Many years ago, when I published a book on Climate Change and the Human Potential, I spoke about a time when the "powers that be" would not choose to move boldly towards a light based economy, but would choose to regulate the last days of carbon instead.
Recently, while discussing the extra cost of plug in hybrid vehicles, some one asked me if the savings from the 60 cent per gallon electric fuel would ever pay for the extra 3 to 4 thousand dollars that might be required to purchase such a dual fuel vehicle.
I answered that it might be possible that price would not be your only consideration.
I offered that I had seen reports from Europe about carbon allowances. With such allowances, price is not nearly as important as range. I explained that a hybrid vehicle might give you 50 miles to the gallon, but a plug in hybrid might give you 100 MPG for most of your driving needs.
Here is the story.
Britain Considers Energy Rationing to Meet Kyoto Obligations
By Mike Wendling
June 21, 2005
British residents could face a form of energy rationing within the next decade under proposals currently being studied to reduce the U.K.'s carbon dioxide emissions to comply with the Kyoto Protocol.Under the proposals, known as Domestic Tradable Quotas (DTQs), every individual would be issued a "carbon card," from which points would be deducted every time the cardholder purchased fossil fuel, for example, by filling up a car or taking a flight.
Over time, the number of points allotted to each card would decline. High-energy users would be able to purchase points from low-energy users, with the end result being a trading market in carbon similar to the one already in place in the U.K. for industrial users.
A report set to be released this week by the Sustainable Development Commission, which advises Prime Minister Tony Blair on environmental issues, will recommend that by 2007, the British government should seriously consider introducing DTQs.
"Personal carbon allowances are a very attractive intellectual idea," he said. "The implementation would potentially be very expensive, but that shouldn't stop us from looking at the arguments," he said.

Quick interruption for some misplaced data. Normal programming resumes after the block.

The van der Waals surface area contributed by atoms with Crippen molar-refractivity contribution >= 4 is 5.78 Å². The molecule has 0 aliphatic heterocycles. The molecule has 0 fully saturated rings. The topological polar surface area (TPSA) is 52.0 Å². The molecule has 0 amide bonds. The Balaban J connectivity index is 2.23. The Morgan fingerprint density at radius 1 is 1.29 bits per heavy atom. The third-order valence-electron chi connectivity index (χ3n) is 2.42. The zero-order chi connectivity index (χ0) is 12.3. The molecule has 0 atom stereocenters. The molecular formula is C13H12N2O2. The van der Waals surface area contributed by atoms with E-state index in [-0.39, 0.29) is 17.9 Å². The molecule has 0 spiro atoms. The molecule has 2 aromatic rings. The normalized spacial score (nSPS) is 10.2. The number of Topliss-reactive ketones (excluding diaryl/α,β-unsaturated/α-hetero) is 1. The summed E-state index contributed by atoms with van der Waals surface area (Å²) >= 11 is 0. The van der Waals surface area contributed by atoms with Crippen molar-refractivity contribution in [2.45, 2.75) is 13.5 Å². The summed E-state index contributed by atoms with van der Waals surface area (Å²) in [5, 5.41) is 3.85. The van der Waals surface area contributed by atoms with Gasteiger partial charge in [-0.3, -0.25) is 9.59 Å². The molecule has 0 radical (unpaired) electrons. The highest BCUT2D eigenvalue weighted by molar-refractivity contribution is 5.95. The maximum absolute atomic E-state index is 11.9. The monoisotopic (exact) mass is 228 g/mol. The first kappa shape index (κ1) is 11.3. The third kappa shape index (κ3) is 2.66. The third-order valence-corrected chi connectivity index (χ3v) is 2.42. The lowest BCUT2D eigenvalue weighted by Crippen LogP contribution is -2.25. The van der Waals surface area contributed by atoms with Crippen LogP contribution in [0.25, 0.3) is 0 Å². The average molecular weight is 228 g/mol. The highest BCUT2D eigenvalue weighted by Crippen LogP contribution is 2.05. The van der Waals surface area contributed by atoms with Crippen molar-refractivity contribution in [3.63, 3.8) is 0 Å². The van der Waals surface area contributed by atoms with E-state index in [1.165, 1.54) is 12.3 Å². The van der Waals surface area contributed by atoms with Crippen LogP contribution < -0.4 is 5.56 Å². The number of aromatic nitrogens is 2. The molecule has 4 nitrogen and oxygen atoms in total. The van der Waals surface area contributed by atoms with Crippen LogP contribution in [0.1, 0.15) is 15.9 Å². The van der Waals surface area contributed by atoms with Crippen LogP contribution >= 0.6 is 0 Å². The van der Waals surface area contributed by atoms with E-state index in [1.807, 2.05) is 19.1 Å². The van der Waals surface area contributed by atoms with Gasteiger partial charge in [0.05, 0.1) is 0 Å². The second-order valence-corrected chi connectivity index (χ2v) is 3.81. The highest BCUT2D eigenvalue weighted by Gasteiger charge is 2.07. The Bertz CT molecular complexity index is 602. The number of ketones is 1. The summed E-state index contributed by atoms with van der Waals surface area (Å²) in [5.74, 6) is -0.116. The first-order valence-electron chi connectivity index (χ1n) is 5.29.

Morley said the government was also considering a straightforward carbon tax, and acknowledged that the complexity of a centrally run system could be a major barrier."There is a big job involved in explaining the idea of carbon allowances to the public (but) we shouldn't rule any idea out just on this basis," he said.
"Every individual, whether you're the Queen or someone living in a poor neighborhood, will get the same carbon allocation," said Kevin Anderson of the Tyndall Center at the University of Manchester.
Researchers also have suggested that the plan could be linked to the Blair administration's proposed mandatory ID card, a controversial bill that is scheduled to be reconsidered in Parliament later this month.
A proposal to issue every U.K. resident with a card containing biometric information such as fingerprints and an iris scan was opposed by the Conservative and Liberal Democrat parties in the last legislative term, and the bill failed after time ran out.
"There's clearly many other ways such a (carbon trading) scheme could be offered without adding the massive bureaucracy of an ID card system," said Michael Parker, spokesman for the NO2ID group.
However, the plan's proponents suggest that the rationing system could be implemented within the decade.
"I'm not a betting man, but I think this could realistically be up and running within four to ten years," Anderson said. "
Now, this may not be up and running because of Climate Change in the next four to ten years. But, it might be up and running because of Peak Oil in four to ten years. And, won't it be handy to blame that stupid Kyoto treaty that won't work anyway for all of the misery and for the hue and cry that it will bring.
On another very sad and distressing note, the former Foreign Secretary of Great Britain passed away of a heart attack while walking in Scotland. He had resigned over his party's leadership in the Iraq War invasion.
This is the equivalent of former Secretary of State Powell dropping dead while fishing on a boat in a lonely bay after disagreeing with the Bush Administration.
I've seen that movie.
And I think I've even seen the movie where you get gas tickets
or you get permission to drive somewhere.
Price controls, fuel rationing, and ID cards with biometrics,
with terrorist on every corner,
who hate our freedoms.
Maybe they'll stop hating us
when our freedoms are gone.
Freedom Fry anyone?
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